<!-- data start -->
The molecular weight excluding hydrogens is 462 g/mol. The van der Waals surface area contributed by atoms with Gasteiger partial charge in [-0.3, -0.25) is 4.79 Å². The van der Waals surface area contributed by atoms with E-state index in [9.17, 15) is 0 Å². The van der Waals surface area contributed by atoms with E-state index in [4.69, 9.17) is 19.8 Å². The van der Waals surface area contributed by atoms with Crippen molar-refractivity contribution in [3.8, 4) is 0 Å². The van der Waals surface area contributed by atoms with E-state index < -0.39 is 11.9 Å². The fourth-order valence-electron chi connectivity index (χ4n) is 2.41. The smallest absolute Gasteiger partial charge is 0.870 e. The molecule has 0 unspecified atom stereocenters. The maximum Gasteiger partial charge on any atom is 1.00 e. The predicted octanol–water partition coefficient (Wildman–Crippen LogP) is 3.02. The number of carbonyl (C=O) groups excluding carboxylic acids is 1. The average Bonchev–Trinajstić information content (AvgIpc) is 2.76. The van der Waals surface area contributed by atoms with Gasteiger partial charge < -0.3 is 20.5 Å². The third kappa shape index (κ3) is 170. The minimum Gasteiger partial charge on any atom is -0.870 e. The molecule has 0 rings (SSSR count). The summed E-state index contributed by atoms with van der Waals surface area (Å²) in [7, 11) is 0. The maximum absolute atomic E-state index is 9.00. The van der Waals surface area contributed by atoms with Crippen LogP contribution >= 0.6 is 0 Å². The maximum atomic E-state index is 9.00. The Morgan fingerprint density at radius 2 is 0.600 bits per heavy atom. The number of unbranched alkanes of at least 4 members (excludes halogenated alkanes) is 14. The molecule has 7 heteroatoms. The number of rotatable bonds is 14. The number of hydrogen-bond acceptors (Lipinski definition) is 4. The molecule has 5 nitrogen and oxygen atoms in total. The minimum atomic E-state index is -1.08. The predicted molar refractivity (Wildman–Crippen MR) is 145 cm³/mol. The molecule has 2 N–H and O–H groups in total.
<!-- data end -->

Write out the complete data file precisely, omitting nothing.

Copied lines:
The molecular weight excluding hydrogens is 462 g/mol. The van der Waals surface area contributed by atoms with Gasteiger partial charge in [-0.3, -0.25) is 4.79 Å². The van der Waals surface area contributed by atoms with E-state index in [9.17, 15) is 0 Å². The van der Waals surface area contributed by atoms with E-state index in [4.69, 9.17) is 19.8 Å². The van der Waals surface area contributed by atoms with Crippen molar-refractivity contribution in [3.8, 4) is 0 Å². The van der Waals surface area contributed by atoms with E-state index < -0.39 is 11.9 Å². The fourth-order valence-electron chi connectivity index (χ4n) is 2.41. The smallest absolute Gasteiger partial charge is 0.870 e. The molecule has 0 unspecified atom stereocenters. The maximum Gasteiger partial charge on any atom is 1.00 e. The predicted octanol–water partition coefficient (Wildman–Crippen LogP) is 3.02. The number of carbonyl (C=O) groups excluding carboxylic acids is 1. The average Bonchev–Trinajstić information content (AvgIpc) is 2.76. The van der Waals surface area contributed by atoms with Gasteiger partial charge < -0.3 is 20.5 Å². The third kappa shape index (κ3) is 170. The minimum Gasteiger partial charge on any atom is -0.870 e. The molecule has 0 rings (SSSR count). The summed E-state index contributed by atoms with van der Waals surface area (Å²) in [7, 11) is 0. The maximum absolute atomic E-state index is 9.00. The van der Waals surface area contributed by atoms with Crippen LogP contribution >= 0.6 is 0 Å². The maximum atomic E-state index is 9.00. The Morgan fingerprint density at radius 2 is 0.600 bits per heavy atom. The number of unbranched alkanes of at least 4 members (excludes halogenated alkanes) is 14. The molecule has 7 heteroatoms. The number of rotatable bonds is 14. The number of hydrogen-bond acceptors (Lipinski definition) is 4. The molecule has 5 nitrogen and oxygen atoms in total. The minimum atomic E-state index is -1.08. The predicted molar refractivity (Wildman–Crippen MR) is 145 cm³/mol. The molecule has 2 N–H and O–H groups in total.